Harold A. Mooney
Dr. Mooney entered the University of California at Berkley as a political science major, but was forced to halt his studies for economic reasons and accepted a job on a freighter traveling down the west coast of the Americas. While transiting the Panama Canal, he read in a magazine about being a collector for the United States Department of Agriculture's Plant Exploration unit, which lead to a major change in his career path. Dr. Mooney, who had taken a strong interest in plants through his activities in the mountains of California, was extremely attracted to an occupation in which he could both study plants and go on adventurous travels. So he transferred to the University of California's Santa Barbara campus, which had a plant ecology program.
In 1957, he researched the physiological processes of Arctic-Alpine plants over a vast natural range extending from Alaska to the Rocky Mountains. He studied photosynthesis and respiration of the plants using an infrared gas analyzer and equipment that he helped to design and was able to demonstrate the physiological basis for ecotypic differentiation by comparing the plants that were raised in controlled environments with naturally occurring plants. He showed that plants adapted their physiological processes to their local environments.
After he obtained his doctorate in 1960, he embarked on research into convergent evolution that showed that different plant species develop the same physiological characteristics in response to the same severe environments. He earned acclaim for demonstrating that similarities between different species were not limited to form, which had already been demonstrated, but also extended to function. He accomplished this by comparing the ecology and physiological characteristics of plants in the drought-limited Mediterranean climates in the geographically disparate California and Chilean coastal regions and Mediterranean Basin.
In the 1970s, he took a broader approach to examine not only carbon gain but carbon use by plants in an area of California ranging from the desert to the White Mountains and applied a cost-benefit approach to clarify how carbon resources are allocated to different sites in plants for photosynthesis, or various other functions. He had a significant impact on later studies into plant physiological ecology and advanced research into carbon gain and use in plants by showing in a detailed cost analysis how plants obtain carbohydrates and nitrogen, and how they distribute and store them to obtain the greatest effect with the lowest expenditure of energy.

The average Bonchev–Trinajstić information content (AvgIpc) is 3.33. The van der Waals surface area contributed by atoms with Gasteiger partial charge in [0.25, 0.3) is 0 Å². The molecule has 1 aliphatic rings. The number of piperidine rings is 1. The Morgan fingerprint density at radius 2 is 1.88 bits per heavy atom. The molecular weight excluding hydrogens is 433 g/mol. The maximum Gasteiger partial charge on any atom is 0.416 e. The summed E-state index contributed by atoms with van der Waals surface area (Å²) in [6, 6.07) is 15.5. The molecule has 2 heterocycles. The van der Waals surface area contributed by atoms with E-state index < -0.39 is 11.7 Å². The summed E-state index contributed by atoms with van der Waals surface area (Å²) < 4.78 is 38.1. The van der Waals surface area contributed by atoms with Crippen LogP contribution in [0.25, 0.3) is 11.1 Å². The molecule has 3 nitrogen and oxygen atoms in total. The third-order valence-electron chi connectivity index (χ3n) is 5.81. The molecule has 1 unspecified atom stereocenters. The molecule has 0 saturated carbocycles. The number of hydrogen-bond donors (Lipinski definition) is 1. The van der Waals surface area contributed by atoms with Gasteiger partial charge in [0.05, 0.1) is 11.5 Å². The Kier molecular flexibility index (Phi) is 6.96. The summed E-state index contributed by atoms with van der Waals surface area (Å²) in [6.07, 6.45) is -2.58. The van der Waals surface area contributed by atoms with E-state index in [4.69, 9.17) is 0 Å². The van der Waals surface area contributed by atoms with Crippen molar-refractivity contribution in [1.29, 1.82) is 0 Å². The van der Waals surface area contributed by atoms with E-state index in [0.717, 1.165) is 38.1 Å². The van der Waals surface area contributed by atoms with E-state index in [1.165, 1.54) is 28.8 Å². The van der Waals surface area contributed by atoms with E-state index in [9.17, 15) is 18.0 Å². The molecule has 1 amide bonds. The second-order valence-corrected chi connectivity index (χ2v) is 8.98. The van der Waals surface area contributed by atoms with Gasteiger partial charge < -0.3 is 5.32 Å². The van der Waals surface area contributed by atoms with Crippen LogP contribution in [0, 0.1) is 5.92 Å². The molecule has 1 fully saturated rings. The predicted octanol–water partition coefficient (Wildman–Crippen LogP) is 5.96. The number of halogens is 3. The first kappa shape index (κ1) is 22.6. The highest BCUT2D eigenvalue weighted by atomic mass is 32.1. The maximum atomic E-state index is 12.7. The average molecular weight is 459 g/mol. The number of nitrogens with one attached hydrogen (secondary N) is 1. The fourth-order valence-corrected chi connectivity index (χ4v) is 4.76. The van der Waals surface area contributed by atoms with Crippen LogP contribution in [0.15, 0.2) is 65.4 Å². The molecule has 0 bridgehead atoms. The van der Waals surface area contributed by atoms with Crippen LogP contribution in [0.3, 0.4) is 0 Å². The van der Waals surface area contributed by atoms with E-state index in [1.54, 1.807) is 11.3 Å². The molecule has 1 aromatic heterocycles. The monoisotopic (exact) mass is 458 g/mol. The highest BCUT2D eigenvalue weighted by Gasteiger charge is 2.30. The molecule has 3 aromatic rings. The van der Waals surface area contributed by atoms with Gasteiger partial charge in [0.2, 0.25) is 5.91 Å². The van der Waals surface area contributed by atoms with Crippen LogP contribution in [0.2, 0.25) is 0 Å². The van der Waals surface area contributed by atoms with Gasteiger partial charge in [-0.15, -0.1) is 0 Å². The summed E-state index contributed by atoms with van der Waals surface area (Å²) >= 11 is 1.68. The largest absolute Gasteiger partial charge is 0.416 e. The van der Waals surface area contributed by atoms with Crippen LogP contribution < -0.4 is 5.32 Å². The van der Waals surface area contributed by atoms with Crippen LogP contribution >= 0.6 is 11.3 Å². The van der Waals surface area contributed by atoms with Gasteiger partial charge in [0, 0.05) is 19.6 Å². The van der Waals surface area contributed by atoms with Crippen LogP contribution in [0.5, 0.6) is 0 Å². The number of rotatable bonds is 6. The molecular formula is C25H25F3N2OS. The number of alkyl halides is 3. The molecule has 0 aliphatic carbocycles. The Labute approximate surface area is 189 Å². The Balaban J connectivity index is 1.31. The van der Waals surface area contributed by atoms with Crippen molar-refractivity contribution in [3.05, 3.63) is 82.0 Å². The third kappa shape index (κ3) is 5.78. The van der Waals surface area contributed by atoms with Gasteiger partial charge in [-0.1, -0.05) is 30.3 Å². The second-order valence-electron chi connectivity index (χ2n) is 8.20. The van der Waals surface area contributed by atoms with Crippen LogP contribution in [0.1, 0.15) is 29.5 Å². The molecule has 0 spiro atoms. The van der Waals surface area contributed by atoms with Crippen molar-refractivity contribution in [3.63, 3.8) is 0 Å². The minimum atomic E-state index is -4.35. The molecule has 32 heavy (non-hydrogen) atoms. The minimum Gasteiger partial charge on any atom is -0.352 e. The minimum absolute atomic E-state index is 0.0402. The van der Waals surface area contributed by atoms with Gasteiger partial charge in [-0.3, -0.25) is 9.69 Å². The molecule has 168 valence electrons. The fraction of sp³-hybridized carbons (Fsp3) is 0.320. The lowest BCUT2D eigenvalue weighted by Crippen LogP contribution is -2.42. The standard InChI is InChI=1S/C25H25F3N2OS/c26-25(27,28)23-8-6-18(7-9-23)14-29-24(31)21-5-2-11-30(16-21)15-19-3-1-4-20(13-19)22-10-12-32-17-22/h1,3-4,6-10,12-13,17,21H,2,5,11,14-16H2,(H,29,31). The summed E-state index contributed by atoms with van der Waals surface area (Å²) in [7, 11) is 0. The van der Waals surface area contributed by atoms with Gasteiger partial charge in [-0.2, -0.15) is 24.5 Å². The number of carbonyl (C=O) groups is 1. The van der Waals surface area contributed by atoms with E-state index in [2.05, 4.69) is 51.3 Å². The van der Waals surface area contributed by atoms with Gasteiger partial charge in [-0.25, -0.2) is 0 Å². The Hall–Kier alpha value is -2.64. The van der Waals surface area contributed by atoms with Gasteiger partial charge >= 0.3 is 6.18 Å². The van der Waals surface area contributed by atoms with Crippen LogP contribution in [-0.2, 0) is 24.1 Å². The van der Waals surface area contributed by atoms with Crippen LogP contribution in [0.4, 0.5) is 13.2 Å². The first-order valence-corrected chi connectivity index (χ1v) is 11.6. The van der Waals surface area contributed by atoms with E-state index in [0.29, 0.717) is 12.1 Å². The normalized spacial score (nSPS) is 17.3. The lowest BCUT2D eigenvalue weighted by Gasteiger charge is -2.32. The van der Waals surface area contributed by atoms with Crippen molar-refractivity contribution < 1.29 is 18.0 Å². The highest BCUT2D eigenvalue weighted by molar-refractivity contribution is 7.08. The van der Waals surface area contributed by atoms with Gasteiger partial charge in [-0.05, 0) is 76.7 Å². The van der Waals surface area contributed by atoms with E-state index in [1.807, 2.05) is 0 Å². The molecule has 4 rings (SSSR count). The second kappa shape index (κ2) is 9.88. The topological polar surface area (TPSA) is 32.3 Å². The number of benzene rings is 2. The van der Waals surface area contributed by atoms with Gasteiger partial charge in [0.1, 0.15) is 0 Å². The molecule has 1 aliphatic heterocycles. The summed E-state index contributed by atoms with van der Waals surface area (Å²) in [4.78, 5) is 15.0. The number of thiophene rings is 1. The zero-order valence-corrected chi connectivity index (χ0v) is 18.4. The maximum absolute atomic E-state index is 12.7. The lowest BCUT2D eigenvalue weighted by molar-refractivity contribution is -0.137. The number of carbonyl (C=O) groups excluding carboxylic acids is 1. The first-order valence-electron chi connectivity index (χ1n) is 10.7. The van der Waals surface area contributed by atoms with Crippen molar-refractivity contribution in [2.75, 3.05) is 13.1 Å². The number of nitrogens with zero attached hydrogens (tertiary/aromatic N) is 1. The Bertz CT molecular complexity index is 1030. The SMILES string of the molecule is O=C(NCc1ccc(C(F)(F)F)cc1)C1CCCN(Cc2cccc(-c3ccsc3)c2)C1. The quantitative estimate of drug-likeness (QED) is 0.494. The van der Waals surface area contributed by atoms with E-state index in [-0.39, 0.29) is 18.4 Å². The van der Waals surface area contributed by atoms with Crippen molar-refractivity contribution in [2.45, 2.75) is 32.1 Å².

Through these studies, Dr. Mooney showed how plant species and groups of species respond to their environments, thereby contributing to the theoretical framework of plant physiological ecology, and developed research methodologies for assessing how plants interact with their biotic environments. To date he has authored over 400 scientific books, papers and articles.
In the latter half of the 1980s, he pursued research into the effect of the invasion of different plant species on naturally occurring species under the auspices of the Scientific Committee on Problems of the Environment (SCOPE), setting up the first global evaluation of invasive plant species. He regarded the acceleration of problems related to invasive species due to increased international commerce with grave concern, recognized the need for joint research between naturalists and social scientists, and launched the Global Invasive Species Program with many international institutions as partners. Through such programs, he has brought awareness to the topic of the impact of human activities upon ecosystems through species introductions.
Dr. Mooney has played an international leadership role in recent years, especially with problems related to biodiversity and global warming. In addition, he has been active in building up worldwide communities and networks of ecologists and scientists in other disciplines and arranging international conferences on the environment. He played a central role in the International Geosphere-Biosphere Program (IGBP), building up an international organization of scientists and having an influential part in setting the guidelines for the formulation of environmental policies. He has advanced numerous international research programs as Secretary General and Vice-President of the International Council for Science (ICSU). Furthermore, he is working to solicit the interest of the general public in many scientific topics through the media and other channels. As president of the Ecological Society of America he helped launched the publication of a new journal called Ecological Applications that is intended to make use of ecology as a useful tool for management, and worked to promote the designation of the International Biodiversity Observation Year.
Dr. Mooney has demonstrated the importance of ecological studies in the research of changes in the global environment and helped to build the foundation for the field of global ecology. Now universities around the world are establishing global ecology research departments. He continues to work toward the development of new environmental sciences that will be required for the continued existence of humankind.